To calculate the exact value of energy savings by turning a lightbulb off, you need to first determine how much energy the bulb consumes when on. Every bulb has a watt rating printed on it. For example, if the rating is 40 watts, and the bulb is on for one hour, it will consume 0.04 kWh, or if it is off for one hour, you will be saving 0.04 kWh. (Note that many fluorescent fixtures have two or more bulbs. Also, one switch may control several fixtures—an "array." Add the savings for each fixture to determine the total energy savings.)
Then you need to find out what you are paying for electricity per kWh (in general and during peak periods). You will need to look over your electricity bills and see what rate Eskom currently charges per kWh. Multiply the rate per kWh by the amount of electricity saved, and this will give you the value of the savings. Continuing with the example above, let us say that your electric rate is 150 cents per kWh. The value of the energy savings would then be 6 cents (R 0,06). The value of the savings will increase the higher the watt rating of the bulb, the greater the number of bulbs controlled by a single switch, and the higher the rate per kWh.
The most cost-effective length of time that a light (or set of lights) can be turned off before the value of the savings exceeds the cost of having to replace bulbs (due to their shortened operating life) will depend on the type and model of bulb and ballast. The cost of replacing a bulb (or ballast) depends on the cost of the bulb and the cost of labor to do it.
Lighting manufacturers should be able to supply information on the duty cycle of their products. In general, the more energy-efficient a lightbulb is, the longer you can leave it on before it is cost effective to turn it off.
In addition to turning off your lights manually, you may want to consider using sensors, timers, and other automatic lighting controls.
If you're trying to decide whether to invest in a more energy-efficient appliance or you'd like to determine your electricity loads, you may want to estimate appliance energy consumption.
Use this formula to estimate an appliance's energy use:
(Wattage × Hours Used Per Day) ÷ 1000 = Daily Kilowatt-hour (kWh) consumption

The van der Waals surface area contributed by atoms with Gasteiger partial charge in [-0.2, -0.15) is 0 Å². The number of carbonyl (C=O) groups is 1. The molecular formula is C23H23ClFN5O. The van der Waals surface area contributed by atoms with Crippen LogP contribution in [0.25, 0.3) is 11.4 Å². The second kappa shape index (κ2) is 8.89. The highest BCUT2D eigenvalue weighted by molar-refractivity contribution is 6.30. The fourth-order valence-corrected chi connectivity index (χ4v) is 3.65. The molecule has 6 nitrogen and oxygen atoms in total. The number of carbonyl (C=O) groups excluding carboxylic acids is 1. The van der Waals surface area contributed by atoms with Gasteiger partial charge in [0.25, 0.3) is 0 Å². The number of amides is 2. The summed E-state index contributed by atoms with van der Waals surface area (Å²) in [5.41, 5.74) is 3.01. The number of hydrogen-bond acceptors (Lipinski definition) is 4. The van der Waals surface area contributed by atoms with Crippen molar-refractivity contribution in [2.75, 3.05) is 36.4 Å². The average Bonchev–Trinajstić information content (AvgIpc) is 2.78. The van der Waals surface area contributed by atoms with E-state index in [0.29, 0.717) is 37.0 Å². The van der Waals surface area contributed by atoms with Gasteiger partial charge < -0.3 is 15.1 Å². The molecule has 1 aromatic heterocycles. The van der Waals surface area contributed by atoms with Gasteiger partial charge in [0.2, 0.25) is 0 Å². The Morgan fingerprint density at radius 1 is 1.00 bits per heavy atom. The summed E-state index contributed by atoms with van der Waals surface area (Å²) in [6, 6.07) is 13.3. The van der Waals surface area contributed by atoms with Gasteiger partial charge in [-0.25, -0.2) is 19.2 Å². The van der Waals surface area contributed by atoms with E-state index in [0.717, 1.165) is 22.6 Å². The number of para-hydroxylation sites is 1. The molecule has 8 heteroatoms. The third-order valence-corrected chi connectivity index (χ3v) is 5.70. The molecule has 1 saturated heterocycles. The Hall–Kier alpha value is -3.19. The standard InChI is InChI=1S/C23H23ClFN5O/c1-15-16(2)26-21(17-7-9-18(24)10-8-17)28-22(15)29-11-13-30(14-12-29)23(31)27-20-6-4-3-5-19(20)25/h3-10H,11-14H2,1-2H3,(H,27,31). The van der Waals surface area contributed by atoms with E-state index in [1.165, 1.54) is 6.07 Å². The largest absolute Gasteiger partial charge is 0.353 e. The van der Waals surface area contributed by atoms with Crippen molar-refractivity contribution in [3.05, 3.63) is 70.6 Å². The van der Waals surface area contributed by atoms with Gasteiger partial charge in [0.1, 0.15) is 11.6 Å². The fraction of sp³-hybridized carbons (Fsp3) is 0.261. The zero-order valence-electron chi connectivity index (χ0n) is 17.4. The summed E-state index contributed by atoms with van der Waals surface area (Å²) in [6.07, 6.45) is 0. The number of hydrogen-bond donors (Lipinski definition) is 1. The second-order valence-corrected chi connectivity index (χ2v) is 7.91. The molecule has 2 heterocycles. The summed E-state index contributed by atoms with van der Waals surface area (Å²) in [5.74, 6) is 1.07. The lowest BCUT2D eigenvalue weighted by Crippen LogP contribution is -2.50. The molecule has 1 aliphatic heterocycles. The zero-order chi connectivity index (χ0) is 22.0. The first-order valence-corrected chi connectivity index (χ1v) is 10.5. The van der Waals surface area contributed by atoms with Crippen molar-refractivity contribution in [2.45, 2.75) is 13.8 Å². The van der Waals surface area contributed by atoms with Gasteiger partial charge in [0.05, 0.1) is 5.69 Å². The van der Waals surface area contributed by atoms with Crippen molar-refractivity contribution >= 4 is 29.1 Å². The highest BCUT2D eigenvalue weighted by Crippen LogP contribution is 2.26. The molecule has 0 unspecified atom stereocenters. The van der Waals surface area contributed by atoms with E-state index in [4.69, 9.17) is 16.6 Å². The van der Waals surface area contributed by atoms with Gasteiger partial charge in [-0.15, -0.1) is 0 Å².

1 kilowatt (kW) = 1,000 Watts
Multiply this by the number of days you use the appliance during the year for the annual consumption in kWh per year.
Multiply the annual consumption in kWh per year (that you calculated above) by your local utility's rate per kWh consumed to calculate the annual cost to run an appliance. Note: To estimate the number of hours that a refrigerator actually operates at its maximum wattage, divide the total time the refrigerator is plugged in by three. Refrigerators, although turned "on" all the time, actually cycle on and off as needed to maintain interior temperatures.
(200 Watts × 4 hours/day × 120 days/year) ÷ 1000
= 96 kWh × 147.4 cents/kWh
Personal Computer and Monitor:
[(120 Watts + 150 Watts) × 4 hours/day × 365 days/year] ÷ 1000
= 394 kWh × 147.4 cents/kWh
You can usually find the wattage of most appliances stamped on the bottom or back of the appliance, or on its nameplate. The wattage listed is the maximum power drawn by the appliance. Since many appliances have a range of settings (for example, the volume on a radio), the actual amount of power consumed depends on the setting used at any one time.
When measuring the current drawn by a motor, note that the meter will show about three times more current in the first second that the motor starts than when it is running smoothly.
Many appliances continue to draw a small amount of stand-by power when they are switched "off." These "phantom loads" occur in most appliances that use electricity, such as VCRs, televisions, stereos, computers, and kitchen appliances. Most phantom loads will increase the appliance's energy consumption a few watt-hours. These loads can be avoided by unplugging the appliance or using a power strip and using the switch on the power strip to cut all power to the appliance.